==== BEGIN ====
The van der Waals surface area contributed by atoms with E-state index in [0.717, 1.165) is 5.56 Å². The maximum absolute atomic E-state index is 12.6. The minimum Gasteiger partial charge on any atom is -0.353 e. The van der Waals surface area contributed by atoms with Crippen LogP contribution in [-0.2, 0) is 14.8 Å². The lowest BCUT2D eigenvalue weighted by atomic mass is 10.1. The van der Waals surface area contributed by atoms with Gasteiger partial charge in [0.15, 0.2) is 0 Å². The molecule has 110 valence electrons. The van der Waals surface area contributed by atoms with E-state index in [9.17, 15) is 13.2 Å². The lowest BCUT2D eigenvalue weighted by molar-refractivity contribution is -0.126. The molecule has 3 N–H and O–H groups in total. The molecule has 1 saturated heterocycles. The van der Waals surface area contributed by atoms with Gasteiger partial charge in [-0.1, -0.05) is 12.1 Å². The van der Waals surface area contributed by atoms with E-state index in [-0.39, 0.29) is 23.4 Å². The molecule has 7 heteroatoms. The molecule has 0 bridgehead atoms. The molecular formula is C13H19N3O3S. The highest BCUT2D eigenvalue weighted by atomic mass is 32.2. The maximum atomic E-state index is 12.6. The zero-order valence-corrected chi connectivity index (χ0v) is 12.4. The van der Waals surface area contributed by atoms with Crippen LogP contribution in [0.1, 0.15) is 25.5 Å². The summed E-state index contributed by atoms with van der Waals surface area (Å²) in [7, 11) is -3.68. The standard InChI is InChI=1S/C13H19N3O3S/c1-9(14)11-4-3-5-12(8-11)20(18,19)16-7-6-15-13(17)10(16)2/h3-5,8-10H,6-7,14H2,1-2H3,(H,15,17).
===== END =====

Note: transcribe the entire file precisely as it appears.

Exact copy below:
The van der Waals surface area contributed by atoms with E-state index in [0.717, 1.165) is 5.56 Å². The maximum absolute atomic E-state index is 12.6. The minimum Gasteiger partial charge on any atom is -0.353 e. The van der Waals surface area contributed by atoms with Crippen LogP contribution in [-0.2, 0) is 14.8 Å². The lowest BCUT2D eigenvalue weighted by atomic mass is 10.1. The van der Waals surface area contributed by atoms with Gasteiger partial charge in [0.15, 0.2) is 0 Å². The molecule has 110 valence electrons. The van der Waals surface area contributed by atoms with E-state index in [9.17, 15) is 13.2 Å². The lowest BCUT2D eigenvalue weighted by molar-refractivity contribution is -0.126. The molecule has 3 N–H and O–H groups in total. The molecule has 1 saturated heterocycles. The van der Waals surface area contributed by atoms with Gasteiger partial charge in [-0.1, -0.05) is 12.1 Å². The van der Waals surface area contributed by atoms with E-state index in [-0.39, 0.29) is 23.4 Å². The molecule has 7 heteroatoms. The molecule has 0 bridgehead atoms. The molecular formula is C13H19N3O3S. The highest BCUT2D eigenvalue weighted by atomic mass is 32.2. The maximum atomic E-state index is 12.6. The zero-order valence-corrected chi connectivity index (χ0v) is 12.4. The van der Waals surface area contributed by atoms with Crippen LogP contribution in [0.1, 0.15) is 25.5 Å². The summed E-state index contributed by atoms with van der Waals surface area (Å²) in [7, 11) is -3.68. The standard InChI is InChI=1S/C13H19N3O3S/c1-9(14)11-4-3-5-12(8-11)20(18,19)16-7-6-15-13(17)10(16)2/h3-5,8-10H,6-7,14H2,1-2H3,(H,15,17).